As children, in the hills and hollows of Peace Valley Orchard, the Simmons siblings didn’t realize they already had it all figured out.
Dan (Dano) and his brother Paul hoed their small patch of pumpkins and gourds on the rolling Columbiana County apple farm in the Appalachian foothills. They hauled their harvest to the family’s market with a little red wagon and a lawn tractor.
“I would come over every evening after school and I sold them,” remembered their sister Carol (Simmons) Day, sitting at the kitchen table of the family farmhouse nearly four decades later.
Today, just outside her front door, is the same small market, which she now operates. A bakery case extends along the wall (Carol won the Betty Crocker award in high school). Near a cash register, the wood grain of a laminate countertop has been rubbed white from past seasons’ sales. Dan points to its solid oak replacements protected by a thick skin of varnish.
“I built those,” he said. “I used to enjoy woodworking when I had time for it.”
He’s now overseeing the packing facility, which handles the tens of thousands of bushels of apples and peaches the farm produces. His older brother Paul, the first to come back to the farm after college, got the responsibility for the trees.
“He got lucky: the fun part, the farming part,” Dan lamented.
Sixty years after their grandfather took over the abandoned orchard, the three siblings work side by side to keep the business going.
“We’re in our 50s and we still see each other every day,” Dan said. Then he marveled, “And we don’t yell at one another.”
Don’t get him wrong, he explains, there can be tension. How many other siblings have to sit down each year to decide whether they should get a raise or, for that matter, take a pay cut? With the ups and downs of farming, family ties hold them together.
“You have to have something besides just the business to tie you into it,” Dan said. “We’re tied in together because of the family, and the ground and the heritage and it has to mean more than the money.”
But aside from typical business tensions, there are the typical family tensions.
“Sibling stuff comes in from the whole get-go, ya’ know,” Dan said. “And it’s good and it’s bad. It’s good because family can always count on family. But at the same time, the same stuff that ticked you off when you were a little kid ticks you off when you’re a big kid.”
What makes it work, according to Carol, is learning to rely on each others’ strengths.
“Dano is very…” she paused.
“Go ahead and say it,” Dan dared.
“I’m looking for the perfect word and there isn’t a perfect…”
“Hardheaded,” he laughed.
“No,” insisted Carol “He’s very aggressive, outspoken…He is a very excellent president of a company. And he’s a good brother.”
Dan later graciously volunteers that he’s likely the hardest to put up with, which provokes both laughter and agreement from his sister.
“(Carol) kind of mothers us a bit,” he said. “She’s the peacemaker; she keeps us all together.”
Perhaps more telling, “I don’t know how anybody can answer the phone and be that chipper” at 8 o’clock in the morning, he said.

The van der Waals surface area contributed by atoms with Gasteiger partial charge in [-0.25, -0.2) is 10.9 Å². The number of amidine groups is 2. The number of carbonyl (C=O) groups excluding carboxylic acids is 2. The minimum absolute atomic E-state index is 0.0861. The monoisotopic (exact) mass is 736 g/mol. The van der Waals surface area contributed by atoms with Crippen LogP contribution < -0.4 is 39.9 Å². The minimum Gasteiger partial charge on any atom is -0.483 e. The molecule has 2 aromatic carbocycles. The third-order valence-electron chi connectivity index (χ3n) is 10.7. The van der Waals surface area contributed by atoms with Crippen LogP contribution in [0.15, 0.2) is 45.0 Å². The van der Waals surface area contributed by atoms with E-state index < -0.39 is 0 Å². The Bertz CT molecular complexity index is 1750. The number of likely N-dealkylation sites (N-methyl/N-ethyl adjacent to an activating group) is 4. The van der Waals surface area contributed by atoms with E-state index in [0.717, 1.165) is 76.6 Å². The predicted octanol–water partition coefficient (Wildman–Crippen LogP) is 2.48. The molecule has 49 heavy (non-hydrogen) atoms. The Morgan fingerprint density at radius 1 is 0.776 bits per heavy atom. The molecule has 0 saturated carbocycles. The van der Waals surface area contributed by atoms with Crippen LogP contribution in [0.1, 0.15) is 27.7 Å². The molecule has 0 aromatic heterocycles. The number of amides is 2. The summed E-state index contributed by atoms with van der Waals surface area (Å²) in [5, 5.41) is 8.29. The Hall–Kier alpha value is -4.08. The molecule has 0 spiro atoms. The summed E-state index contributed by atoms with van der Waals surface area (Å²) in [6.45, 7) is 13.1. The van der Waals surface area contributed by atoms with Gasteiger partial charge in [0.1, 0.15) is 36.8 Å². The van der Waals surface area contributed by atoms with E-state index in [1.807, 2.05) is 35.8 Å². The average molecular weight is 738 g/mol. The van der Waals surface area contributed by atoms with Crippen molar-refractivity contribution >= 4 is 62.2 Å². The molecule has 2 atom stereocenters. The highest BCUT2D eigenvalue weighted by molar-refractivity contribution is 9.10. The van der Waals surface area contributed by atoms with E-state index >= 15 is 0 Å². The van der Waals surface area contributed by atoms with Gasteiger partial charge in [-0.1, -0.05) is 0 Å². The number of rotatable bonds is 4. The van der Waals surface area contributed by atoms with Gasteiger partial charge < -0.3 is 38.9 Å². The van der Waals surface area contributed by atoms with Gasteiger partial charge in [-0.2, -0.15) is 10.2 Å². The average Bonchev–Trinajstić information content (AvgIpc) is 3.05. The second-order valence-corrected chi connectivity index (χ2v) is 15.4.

Paul, who was on vacation at his home down the road, is the reserved one, the pair says, easygoing and not necessarily inclined to seek the attention of an interview.
But when an unannounced visitor showed up, he quickly unfolded two chairs on the large farmhouse porch. As he spoke, wind chimes struck a random melody, broken intermittently by a vocal rooster.
“Oh, we get along all right,” he said smiling. “There’s always stuff that comes up.”
If there is stress in managing the large farm, and Dan and Carol assured that there is, you wouldn’t know it by talking to Paul.
“I’ve always enjoyed it,” he simply stated.
Each of the Simmons’ spouses also pitches in. Carol’s husband runs the farm bakery, Dan’s wife keeps the books and Paul’s wife does the payroll. All of their children have worked on the farm. Their youngest sister, Ginny, lives nearby and lends a hand when needed.
As for their father: “My Dad’s going to be 80 this year and I was just cleaning a mower up for him. Oh yeah, he’s retired, but he hasn’t quit though,” Dan said.
As he drove his pickup truck through the 300-acre property, Dan talked about the farm’s accomplishments. He pulled past two-story coolers that will be stacked to the ceiling with apple crates at harvest. In the fields, giant fans that resemble wind turbines tower over the trees. They’re used to blow frosty air into the valleys away from apple blossoms. An electronic box mimicked the screech of a bird – a “keep out” to hungry crows.
Then he stopped by a row of trees. They are what helped carry the farm through hard times. Years ago, his father and brother discovered a limb on one of their Gala trees was producing fruit that was bright red rather than yellow. The farm patented the natural mutation as the Buckeye Gala apple and now earns royalties wherever the variety is produced.
“It’s rapidly becoming the largest selling Gala in the world,” Dan said.
He can’t help but smile when he talks of his Ohio apple breaking into the Australian market as the Gala was born in nearby New Zealand.
Despite bright spots such as this, the farm has had its share of struggles. Dan frets it’s what may have turned away a fourth generation from returning to the land.
“Unfortunately, when most of them were growing up, it was very, very black years for the apple industry,” he said. “When they were in decision making modes, the apple industry looked like it was going nowhere.”
While this leaves the long-term future of the farm somewhat unclear, the ability of the family to stick together through whatever lies ahead is all but a certainty.
“When we get together as a family we are not snipping at each other and such,” Carol said. “We’re a family. And this is how we were always raised and this is how we will always be, I hope to say.”
Peace Valley Orchards, Inc.
5667 Adams Road
Rogers, OH 44455